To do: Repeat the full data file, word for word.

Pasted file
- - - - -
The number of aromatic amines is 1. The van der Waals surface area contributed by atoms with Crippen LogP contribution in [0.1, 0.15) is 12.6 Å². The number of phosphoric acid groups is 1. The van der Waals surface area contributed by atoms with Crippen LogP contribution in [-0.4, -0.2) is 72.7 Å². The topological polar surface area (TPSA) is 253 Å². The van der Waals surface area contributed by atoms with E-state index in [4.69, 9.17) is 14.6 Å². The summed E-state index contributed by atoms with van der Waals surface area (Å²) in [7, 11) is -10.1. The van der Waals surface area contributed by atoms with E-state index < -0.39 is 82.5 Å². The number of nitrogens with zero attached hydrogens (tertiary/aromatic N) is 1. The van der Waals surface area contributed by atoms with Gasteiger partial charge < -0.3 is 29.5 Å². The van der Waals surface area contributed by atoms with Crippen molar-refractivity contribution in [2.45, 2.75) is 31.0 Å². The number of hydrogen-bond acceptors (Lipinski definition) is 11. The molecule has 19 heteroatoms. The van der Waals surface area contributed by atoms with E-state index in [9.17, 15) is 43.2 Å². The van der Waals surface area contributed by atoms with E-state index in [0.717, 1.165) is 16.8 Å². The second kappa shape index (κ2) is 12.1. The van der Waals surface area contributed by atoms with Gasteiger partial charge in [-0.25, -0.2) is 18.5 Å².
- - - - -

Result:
The number of aromatic amines is 1. The van der Waals surface area contributed by atoms with Crippen LogP contribution in [0.1, 0.15) is 12.6 Å². The number of phosphoric acid groups is 1. The van der Waals surface area contributed by atoms with Crippen LogP contribution in [-0.4, -0.2) is 72.7 Å². The topological polar surface area (TPSA) is 253 Å². The van der Waals surface area contributed by atoms with E-state index in [4.69, 9.17) is 14.6 Å². The summed E-state index contributed by atoms with van der Waals surface area (Å²) in [7, 11) is -10.1. The van der Waals surface area contributed by atoms with E-state index < -0.39 is 82.5 Å². The number of nitrogens with zero attached hydrogens (tertiary/aromatic N) is 1. The van der Waals surface area contributed by atoms with Gasteiger partial charge < -0.3 is 29.5 Å². The van der Waals surface area contributed by atoms with Crippen molar-refractivity contribution in [2.45, 2.75) is 31.0 Å². The number of hydrogen-bond acceptors (Lipinski definition) is 11. The molecule has 19 heteroatoms. The van der Waals surface area contributed by atoms with E-state index in [9.17, 15) is 43.2 Å². The van der Waals surface area contributed by atoms with E-state index in [0.717, 1.165) is 16.8 Å². The second kappa shape index (κ2) is 12.1. The van der Waals surface area contributed by atoms with Gasteiger partial charge in [-0.25, -0.2) is 18.5 Å².